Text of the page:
Reflecting on the Great Flood, Charles Spurgeon says this:
“How marvellous the general apathy! They were all eating and drinking, marrying and giving in marriage, till the awful morning dawned.”
Of any moment, place or identity of Man is just this way. What meager number of this day will refuse to be one of the apathetic? God will know who they are. We all either know or can guess the rest of the story.
Many religions? Yes. Many cultures, customs, languages, and rituals? Yes. But to love the people more than Christ will never please God. He has set His rule by the blood of His Holy, Righteous and Glorious Son. He is established forever in Heaven. His people establish His Majesty here as well.
What is honored by the world must find a certain distain in the souls bought by the Holy Blood of Christ.
“I myself am the LORD, and there is no other Savior. I am the one who spoke to you, saved you, and told you those things.”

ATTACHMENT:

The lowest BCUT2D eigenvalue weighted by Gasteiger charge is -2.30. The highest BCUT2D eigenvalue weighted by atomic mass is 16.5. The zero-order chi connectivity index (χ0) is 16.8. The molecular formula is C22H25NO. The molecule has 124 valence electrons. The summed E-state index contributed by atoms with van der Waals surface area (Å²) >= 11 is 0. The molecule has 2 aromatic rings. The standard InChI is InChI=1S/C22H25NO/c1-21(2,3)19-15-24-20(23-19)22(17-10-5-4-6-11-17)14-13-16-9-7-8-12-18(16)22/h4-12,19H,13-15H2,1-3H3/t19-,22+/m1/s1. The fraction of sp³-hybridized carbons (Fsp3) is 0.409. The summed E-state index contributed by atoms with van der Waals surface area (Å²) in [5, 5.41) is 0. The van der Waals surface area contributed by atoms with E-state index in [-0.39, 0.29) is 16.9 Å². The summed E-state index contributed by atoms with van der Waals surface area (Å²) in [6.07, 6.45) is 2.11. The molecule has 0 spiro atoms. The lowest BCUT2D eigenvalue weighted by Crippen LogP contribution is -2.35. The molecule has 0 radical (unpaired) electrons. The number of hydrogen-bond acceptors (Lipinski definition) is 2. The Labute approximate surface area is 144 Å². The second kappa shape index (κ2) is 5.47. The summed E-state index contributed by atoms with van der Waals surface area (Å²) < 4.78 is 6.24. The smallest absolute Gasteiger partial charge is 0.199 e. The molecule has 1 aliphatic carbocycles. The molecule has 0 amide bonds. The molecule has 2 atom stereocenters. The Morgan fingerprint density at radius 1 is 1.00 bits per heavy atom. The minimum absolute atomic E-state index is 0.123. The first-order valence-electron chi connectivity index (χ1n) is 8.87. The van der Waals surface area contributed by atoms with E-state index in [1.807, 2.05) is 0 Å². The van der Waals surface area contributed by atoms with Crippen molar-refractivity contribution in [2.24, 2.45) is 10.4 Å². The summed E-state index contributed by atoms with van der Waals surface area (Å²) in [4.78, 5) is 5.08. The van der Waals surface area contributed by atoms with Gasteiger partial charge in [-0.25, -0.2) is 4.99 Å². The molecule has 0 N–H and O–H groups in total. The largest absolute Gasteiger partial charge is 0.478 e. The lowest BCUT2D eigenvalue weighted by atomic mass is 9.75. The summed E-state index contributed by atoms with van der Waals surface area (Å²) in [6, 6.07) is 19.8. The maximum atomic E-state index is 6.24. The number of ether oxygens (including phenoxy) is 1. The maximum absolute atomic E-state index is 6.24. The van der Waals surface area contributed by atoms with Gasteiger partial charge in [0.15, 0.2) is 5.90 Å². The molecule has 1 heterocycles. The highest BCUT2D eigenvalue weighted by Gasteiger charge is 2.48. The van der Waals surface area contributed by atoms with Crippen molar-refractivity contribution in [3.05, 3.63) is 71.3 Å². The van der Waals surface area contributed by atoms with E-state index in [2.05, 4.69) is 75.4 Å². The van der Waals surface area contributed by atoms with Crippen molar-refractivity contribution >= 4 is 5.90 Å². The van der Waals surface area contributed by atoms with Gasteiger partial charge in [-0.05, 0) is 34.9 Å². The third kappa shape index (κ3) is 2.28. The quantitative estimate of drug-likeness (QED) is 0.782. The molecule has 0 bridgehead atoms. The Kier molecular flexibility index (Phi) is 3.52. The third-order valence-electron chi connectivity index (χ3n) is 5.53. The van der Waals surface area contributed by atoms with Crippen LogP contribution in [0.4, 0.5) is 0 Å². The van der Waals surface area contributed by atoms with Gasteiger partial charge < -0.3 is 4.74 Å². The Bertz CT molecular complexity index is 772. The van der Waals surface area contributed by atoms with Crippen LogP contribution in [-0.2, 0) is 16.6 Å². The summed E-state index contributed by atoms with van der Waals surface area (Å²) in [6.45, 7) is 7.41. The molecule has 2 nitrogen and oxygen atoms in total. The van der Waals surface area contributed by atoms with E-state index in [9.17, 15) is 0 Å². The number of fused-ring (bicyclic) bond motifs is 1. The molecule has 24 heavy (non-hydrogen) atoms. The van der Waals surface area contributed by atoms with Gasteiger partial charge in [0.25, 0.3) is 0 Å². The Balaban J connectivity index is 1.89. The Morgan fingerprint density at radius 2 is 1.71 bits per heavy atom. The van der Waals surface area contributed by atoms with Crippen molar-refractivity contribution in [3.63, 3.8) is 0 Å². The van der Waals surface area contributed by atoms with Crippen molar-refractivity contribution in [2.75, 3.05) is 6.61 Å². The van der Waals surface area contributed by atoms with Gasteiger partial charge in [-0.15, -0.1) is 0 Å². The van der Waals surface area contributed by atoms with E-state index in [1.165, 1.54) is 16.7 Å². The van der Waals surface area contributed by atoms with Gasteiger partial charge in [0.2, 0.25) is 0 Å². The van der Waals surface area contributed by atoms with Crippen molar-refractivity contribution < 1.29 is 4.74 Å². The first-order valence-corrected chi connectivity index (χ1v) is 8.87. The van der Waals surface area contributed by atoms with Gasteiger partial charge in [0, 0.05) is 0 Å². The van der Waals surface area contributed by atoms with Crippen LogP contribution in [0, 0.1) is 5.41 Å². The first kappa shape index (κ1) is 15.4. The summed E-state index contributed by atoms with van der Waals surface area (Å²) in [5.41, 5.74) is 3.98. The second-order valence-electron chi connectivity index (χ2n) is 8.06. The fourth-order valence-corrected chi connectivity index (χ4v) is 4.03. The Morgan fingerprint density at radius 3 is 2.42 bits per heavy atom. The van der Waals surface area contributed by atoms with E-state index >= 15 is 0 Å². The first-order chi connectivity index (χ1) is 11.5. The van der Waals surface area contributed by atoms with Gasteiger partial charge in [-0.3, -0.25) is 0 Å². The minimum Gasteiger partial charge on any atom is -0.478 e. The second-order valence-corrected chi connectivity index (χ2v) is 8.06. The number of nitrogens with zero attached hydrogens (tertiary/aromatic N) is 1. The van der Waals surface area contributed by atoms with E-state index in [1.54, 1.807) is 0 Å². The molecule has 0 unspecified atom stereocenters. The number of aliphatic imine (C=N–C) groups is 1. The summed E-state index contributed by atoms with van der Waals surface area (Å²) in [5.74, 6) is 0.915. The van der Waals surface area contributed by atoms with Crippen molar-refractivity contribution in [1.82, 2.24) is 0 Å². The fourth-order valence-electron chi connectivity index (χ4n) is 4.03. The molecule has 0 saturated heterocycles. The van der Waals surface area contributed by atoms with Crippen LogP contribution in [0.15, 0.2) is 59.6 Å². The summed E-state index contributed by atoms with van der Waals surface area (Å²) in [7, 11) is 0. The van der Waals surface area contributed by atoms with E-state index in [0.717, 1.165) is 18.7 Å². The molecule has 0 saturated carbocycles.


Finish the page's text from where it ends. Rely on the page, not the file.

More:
Are you mourning, believer, because you are so weak in the divine life: because your faith is so little, your love so feeble? Cheer up, for you have cause for gratitude. Remember that in some things you are equal to the greatest and most full-grown Christian. You are as much bought with blood as he is. You are as much an adopted child of God as any other believer. An infant is as truly a child of its parents as is the full-grown man. You are as completely justified, for your justification is not a thing of degrees: your little faith has made you clean every whit. You have as much right to the precious things of the covenant as the most advanced believers, for your right to covenant mercies lies not in your growth, but in the covenant itself; and your faith in Jesus is not the measure, but the token of your inheritance in him. You are as rich as the richest, if not in enjoyment, yet in real possession. The smallest star that gleams is set in heaven; the faintest ray of light has affinity with the great orb of day. In the family register of glory the small and the great are written with the same pen. You are as dear to your Father’s heart as the greatest in the family. Jesus is very tender over you. You are like the smoking flax; a rougher spirit would say, “put out that smoking flax, it fills the room with an offensive odour!” but the smoking flax he will not quench. You are like a bruised reed; and any less tender hand than that of the Chief Musician would tread upon you or throw you away, but he will never break the bruised reed. Instead of being downcast by reason of what you are, you should triumph in Christ. Am I but little in Israel? Yet in Christ I am made to sit in heavenly places. Am I poor in faith? Still in Jesus I am heir of all things. Though “less than nothing I can boast, and vanity confess.” yet, if the root of the matter be in me I will rejoice in the Lord, and glory in the God of my salvation.